16 (For ye know how we haue dwelt in the land of Egypt, and how we came thorow the nations which ye passed by.

17 And ye haue seene their abominations, and their idoles, wood, and stone, siluer, and gold, which were among them.)

18 Lest there should be among you man or woman, or familie, or tribe, whose heart turneth away this day frō the Lord our God, to goe and serue the gods of these nations: lest there should bee among you a root that beareth gall and wormewood,

19 And it come to passe when he heareth the wordes of this curse, that hee blesse himselfe in his heart, saying, I shall haue peace, though I walke in the imagination of mine heart, to adde drunkennesse to thirst:

20 The Lord wil not spare him, but then the anger of the Lord, and his ielousie shall smoke against that man, and all the curses that are written in this booke shall lie vpon him, and the Lord shall blot out his name from vnder heauen.

21 And the Lord shall separate him vnto euill, out of all the tribes of Israel, according to all the curses of the Couenant, that are written in this booke of the Law:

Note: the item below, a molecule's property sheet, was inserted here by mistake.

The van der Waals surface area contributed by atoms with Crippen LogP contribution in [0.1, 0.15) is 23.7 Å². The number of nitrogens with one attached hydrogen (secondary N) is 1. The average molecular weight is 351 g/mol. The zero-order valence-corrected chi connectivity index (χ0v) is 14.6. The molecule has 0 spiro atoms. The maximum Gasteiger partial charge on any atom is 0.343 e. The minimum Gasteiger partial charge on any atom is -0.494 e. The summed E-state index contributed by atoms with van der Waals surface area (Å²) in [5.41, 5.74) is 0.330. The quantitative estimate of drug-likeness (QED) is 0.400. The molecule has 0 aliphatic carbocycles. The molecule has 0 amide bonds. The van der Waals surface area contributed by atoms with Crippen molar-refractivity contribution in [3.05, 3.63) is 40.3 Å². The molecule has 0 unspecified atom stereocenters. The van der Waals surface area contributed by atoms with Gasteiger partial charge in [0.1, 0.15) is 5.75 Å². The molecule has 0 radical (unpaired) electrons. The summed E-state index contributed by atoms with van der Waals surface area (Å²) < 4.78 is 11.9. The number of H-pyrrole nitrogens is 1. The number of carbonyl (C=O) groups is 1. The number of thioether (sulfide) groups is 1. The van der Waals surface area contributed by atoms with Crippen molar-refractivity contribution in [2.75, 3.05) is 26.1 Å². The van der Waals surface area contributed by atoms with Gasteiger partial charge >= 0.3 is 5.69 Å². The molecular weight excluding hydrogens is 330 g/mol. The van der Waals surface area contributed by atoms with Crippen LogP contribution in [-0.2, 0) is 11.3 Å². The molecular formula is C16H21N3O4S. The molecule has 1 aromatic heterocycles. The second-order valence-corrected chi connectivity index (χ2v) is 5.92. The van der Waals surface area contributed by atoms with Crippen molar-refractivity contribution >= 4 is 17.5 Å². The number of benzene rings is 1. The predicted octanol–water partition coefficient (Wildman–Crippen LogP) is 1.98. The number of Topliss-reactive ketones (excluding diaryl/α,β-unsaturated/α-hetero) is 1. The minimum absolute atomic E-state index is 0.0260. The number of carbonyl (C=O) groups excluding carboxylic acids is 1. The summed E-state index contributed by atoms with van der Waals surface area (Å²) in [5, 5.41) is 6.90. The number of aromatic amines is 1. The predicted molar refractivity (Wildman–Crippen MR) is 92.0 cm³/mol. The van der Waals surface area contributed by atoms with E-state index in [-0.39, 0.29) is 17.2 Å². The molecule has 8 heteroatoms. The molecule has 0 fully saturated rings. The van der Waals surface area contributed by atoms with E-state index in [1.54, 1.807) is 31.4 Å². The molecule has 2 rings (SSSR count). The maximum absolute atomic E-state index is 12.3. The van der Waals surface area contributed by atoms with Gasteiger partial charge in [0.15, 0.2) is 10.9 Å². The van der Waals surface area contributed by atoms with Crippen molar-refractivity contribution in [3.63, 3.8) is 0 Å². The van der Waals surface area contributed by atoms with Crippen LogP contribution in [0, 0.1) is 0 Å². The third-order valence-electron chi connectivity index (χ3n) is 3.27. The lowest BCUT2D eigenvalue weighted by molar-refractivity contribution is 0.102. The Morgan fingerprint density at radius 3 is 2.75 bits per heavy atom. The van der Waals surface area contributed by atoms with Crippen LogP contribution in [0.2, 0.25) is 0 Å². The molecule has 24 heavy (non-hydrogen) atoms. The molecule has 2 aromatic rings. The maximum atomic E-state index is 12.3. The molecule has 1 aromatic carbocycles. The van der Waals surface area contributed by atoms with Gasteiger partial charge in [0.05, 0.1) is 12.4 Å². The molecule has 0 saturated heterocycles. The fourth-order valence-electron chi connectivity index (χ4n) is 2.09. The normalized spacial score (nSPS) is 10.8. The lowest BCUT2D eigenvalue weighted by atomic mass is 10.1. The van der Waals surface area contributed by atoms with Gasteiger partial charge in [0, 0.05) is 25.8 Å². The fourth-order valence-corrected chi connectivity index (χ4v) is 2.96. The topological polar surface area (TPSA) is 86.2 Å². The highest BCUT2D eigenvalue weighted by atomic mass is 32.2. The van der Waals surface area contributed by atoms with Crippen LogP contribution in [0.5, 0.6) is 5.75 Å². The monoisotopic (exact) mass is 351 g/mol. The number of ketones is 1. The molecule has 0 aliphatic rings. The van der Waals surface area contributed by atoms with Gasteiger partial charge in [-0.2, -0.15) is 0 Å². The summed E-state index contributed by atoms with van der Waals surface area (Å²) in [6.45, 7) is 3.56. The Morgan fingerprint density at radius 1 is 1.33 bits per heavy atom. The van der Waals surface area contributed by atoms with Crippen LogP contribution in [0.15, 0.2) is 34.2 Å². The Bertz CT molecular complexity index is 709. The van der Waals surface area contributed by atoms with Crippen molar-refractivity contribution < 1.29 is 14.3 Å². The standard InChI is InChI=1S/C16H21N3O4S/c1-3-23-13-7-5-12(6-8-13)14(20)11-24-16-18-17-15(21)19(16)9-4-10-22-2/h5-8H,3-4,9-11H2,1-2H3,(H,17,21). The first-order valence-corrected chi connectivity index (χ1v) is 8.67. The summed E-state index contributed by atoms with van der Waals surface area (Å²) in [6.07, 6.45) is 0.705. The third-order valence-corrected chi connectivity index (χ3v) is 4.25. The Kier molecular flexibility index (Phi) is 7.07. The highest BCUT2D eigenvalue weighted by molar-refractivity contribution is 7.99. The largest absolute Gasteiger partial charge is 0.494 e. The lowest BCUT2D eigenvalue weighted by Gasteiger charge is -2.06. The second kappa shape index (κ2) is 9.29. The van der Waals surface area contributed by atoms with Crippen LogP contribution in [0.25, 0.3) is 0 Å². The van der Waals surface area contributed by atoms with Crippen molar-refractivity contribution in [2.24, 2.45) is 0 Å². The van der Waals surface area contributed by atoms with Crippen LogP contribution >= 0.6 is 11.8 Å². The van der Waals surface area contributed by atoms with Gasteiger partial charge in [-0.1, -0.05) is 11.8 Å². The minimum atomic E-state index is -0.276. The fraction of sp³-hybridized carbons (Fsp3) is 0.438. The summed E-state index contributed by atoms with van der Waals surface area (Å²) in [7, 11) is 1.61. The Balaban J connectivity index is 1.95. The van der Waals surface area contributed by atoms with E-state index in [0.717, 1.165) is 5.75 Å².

22 So that the generation to come of your children, that shall rise vp after you, and the stranger that shall come from a farre land, shall say, when they see the plagues of that land, and the sicknesses which the Lord hath layd vpon it;

23 And that the whole land thereof is brimstone and salt, and burning, that it is not sowen, nor beareth, nor any grasse groweth therein, like the ouerthrow of Sodome, and Gomorah, Admah, and Zeboim, which the Lord ouerthrew in his anger, and in his wrath:

24 Euen al nations shal say, Wherefore hath the Lord done thus vnto this land? what meaneth the heat of this great anger?

25 Then men shall say, Because they haue forsaken the Couenant of the Lord God of their fathers, which he made with them when he brought them foorth out of the land of Egypt.

26 For they went and serued other gods, & worshipped them, gods whom they knew not, and whom he had not giuen vnto them.